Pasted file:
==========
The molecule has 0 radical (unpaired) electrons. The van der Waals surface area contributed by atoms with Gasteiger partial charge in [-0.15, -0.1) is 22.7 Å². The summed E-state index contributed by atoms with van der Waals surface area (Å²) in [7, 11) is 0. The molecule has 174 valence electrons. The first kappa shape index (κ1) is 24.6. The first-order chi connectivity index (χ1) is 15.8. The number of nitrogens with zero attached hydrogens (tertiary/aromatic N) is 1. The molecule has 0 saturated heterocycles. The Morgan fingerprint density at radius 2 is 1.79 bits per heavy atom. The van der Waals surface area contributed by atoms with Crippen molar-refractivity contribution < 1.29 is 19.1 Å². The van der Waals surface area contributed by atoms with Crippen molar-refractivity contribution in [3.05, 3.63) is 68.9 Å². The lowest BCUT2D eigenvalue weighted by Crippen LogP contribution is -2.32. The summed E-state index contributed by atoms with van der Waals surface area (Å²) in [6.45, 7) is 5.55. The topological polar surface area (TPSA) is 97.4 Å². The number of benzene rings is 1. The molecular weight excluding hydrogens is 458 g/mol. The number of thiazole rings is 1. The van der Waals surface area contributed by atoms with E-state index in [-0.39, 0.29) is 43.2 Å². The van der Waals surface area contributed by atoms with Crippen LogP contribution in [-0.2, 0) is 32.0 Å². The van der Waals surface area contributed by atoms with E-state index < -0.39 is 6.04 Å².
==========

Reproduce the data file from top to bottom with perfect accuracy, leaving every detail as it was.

The molecule has 0 radical (unpaired) electrons. The van der Waals surface area contributed by atoms with Gasteiger partial charge in [-0.15, -0.1) is 22.7 Å². The summed E-state index contributed by atoms with van der Waals surface area (Å²) in [7, 11) is 0. The molecule has 174 valence electrons. The first kappa shape index (κ1) is 24.6. The first-order chi connectivity index (χ1) is 15.8. The number of nitrogens with zero attached hydrogens (tertiary/aromatic N) is 1. The molecule has 0 saturated heterocycles. The Morgan fingerprint density at radius 2 is 1.79 bits per heavy atom. The van der Waals surface area contributed by atoms with Crippen molar-refractivity contribution < 1.29 is 19.1 Å². The van der Waals surface area contributed by atoms with Crippen molar-refractivity contribution in [3.05, 3.63) is 68.9 Å². The lowest BCUT2D eigenvalue weighted by Crippen LogP contribution is -2.32. The summed E-state index contributed by atoms with van der Waals surface area (Å²) in [6.45, 7) is 5.55. The topological polar surface area (TPSA) is 97.4 Å². The number of benzene rings is 1. The molecular weight excluding hydrogens is 458 g/mol. The number of thiazole rings is 1. The van der Waals surface area contributed by atoms with E-state index in [-0.39, 0.29) is 43.2 Å². The van der Waals surface area contributed by atoms with Crippen LogP contribution in [-0.2, 0) is 32.0 Å². The van der Waals surface area contributed by atoms with E-state index < -0.39 is 6.04 Å².